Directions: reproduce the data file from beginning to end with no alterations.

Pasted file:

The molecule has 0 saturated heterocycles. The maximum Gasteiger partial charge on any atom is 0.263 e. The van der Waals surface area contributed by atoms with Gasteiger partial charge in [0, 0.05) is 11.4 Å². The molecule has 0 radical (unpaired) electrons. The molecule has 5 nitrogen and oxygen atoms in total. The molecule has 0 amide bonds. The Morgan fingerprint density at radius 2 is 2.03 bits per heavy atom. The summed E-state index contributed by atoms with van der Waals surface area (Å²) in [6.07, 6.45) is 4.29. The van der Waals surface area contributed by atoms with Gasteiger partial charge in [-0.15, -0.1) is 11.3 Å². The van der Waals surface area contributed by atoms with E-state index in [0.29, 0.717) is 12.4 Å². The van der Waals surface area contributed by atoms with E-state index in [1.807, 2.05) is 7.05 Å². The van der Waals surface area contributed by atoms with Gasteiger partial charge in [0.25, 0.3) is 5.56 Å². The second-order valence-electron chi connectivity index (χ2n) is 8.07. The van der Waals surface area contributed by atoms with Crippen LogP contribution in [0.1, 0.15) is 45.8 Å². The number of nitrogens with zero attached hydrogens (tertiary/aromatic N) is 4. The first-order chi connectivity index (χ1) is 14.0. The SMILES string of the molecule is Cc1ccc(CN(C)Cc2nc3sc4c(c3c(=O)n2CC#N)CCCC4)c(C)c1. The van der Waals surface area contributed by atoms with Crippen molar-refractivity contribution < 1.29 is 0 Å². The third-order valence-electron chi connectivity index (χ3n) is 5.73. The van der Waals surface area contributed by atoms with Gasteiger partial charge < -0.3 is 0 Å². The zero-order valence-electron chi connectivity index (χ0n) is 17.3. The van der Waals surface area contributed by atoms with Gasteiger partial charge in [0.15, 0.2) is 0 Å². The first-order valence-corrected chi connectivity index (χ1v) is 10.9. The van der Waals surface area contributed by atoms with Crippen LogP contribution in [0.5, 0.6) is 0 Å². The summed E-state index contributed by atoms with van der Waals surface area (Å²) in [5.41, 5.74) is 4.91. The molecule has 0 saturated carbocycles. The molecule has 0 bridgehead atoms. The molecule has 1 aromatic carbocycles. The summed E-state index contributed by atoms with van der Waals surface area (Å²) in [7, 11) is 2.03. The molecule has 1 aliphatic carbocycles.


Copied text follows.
The molecule has 0 saturated heterocycles. The maximum Gasteiger partial charge on any atom is 0.263 e. The van der Waals surface area contributed by atoms with Gasteiger partial charge in [0, 0.05) is 11.4 Å². The molecule has 0 radical (unpaired) electrons. The molecule has 5 nitrogen and oxygen atoms in total. The molecule has 0 amide bonds. The Morgan fingerprint density at radius 2 is 2.03 bits per heavy atom. The summed E-state index contributed by atoms with van der Waals surface area (Å²) in [6.07, 6.45) is 4.29. The van der Waals surface area contributed by atoms with Gasteiger partial charge in [-0.15, -0.1) is 11.3 Å². The van der Waals surface area contributed by atoms with E-state index in [0.29, 0.717) is 12.4 Å². The van der Waals surface area contributed by atoms with E-state index in [1.807, 2.05) is 7.05 Å². The van der Waals surface area contributed by atoms with Gasteiger partial charge in [0.25, 0.3) is 5.56 Å². The second-order valence-electron chi connectivity index (χ2n) is 8.07. The van der Waals surface area contributed by atoms with Crippen LogP contribution in [0.1, 0.15) is 45.8 Å². The number of nitrogens with zero attached hydrogens (tertiary/aromatic N) is 4. The first-order chi connectivity index (χ1) is 14.0. The SMILES string of the molecule is Cc1ccc(CN(C)Cc2nc3sc4c(c3c(=O)n2CC#N)CCCC4)c(C)c1. The van der Waals surface area contributed by atoms with Crippen molar-refractivity contribution < 1.29 is 0 Å². The third-order valence-electron chi connectivity index (χ3n) is 5.73. The van der Waals surface area contributed by atoms with Gasteiger partial charge < -0.3 is 0 Å². The zero-order valence-electron chi connectivity index (χ0n) is 17.3. The van der Waals surface area contributed by atoms with Gasteiger partial charge in [0.15, 0.2) is 0 Å². The first-order valence-corrected chi connectivity index (χ1v) is 10.9. The van der Waals surface area contributed by atoms with Crippen LogP contribution in [0.5, 0.6) is 0 Å². The summed E-state index contributed by atoms with van der Waals surface area (Å²) in [5.41, 5.74) is 4.91. The molecule has 0 saturated carbocycles. The molecule has 0 bridgehead atoms. The molecule has 1 aromatic carbocycles. The summed E-state index contributed by atoms with van der Waals surface area (Å²) in [7, 11) is 2.03. The molecule has 1 aliphatic carbocycles.